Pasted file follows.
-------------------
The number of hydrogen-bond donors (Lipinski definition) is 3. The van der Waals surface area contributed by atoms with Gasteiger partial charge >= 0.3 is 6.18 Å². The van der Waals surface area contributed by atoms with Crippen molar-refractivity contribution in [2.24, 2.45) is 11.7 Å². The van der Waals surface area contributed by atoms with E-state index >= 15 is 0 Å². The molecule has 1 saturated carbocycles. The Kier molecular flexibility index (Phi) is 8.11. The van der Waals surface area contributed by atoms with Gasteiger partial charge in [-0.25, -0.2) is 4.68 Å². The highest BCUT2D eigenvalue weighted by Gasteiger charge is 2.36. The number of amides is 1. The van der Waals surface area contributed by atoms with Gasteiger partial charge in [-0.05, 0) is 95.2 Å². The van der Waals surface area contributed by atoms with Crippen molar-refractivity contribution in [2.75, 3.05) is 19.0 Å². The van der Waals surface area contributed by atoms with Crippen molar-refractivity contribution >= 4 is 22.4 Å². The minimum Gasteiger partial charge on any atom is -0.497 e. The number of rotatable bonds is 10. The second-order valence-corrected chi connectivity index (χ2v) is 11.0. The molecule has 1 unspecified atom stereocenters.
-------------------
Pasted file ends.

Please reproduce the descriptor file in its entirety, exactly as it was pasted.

The number of hydrogen-bond donors (Lipinski definition) is 3. The van der Waals surface area contributed by atoms with Gasteiger partial charge >= 0.3 is 6.18 Å². The van der Waals surface area contributed by atoms with Crippen molar-refractivity contribution in [2.24, 2.45) is 11.7 Å². The van der Waals surface area contributed by atoms with E-state index >= 15 is 0 Å². The molecule has 1 saturated carbocycles. The Kier molecular flexibility index (Phi) is 8.11. The van der Waals surface area contributed by atoms with Gasteiger partial charge in [-0.25, -0.2) is 4.68 Å². The highest BCUT2D eigenvalue weighted by Gasteiger charge is 2.36. The number of amides is 1. The van der Waals surface area contributed by atoms with Gasteiger partial charge in [-0.05, 0) is 95.2 Å². The van der Waals surface area contributed by atoms with Crippen molar-refractivity contribution in [2.75, 3.05) is 19.0 Å². The van der Waals surface area contributed by atoms with Crippen molar-refractivity contribution >= 4 is 22.4 Å². The minimum Gasteiger partial charge on any atom is -0.497 e. The number of rotatable bonds is 10. The second-order valence-corrected chi connectivity index (χ2v) is 11.0. The molecule has 1 unspecified atom stereocenters.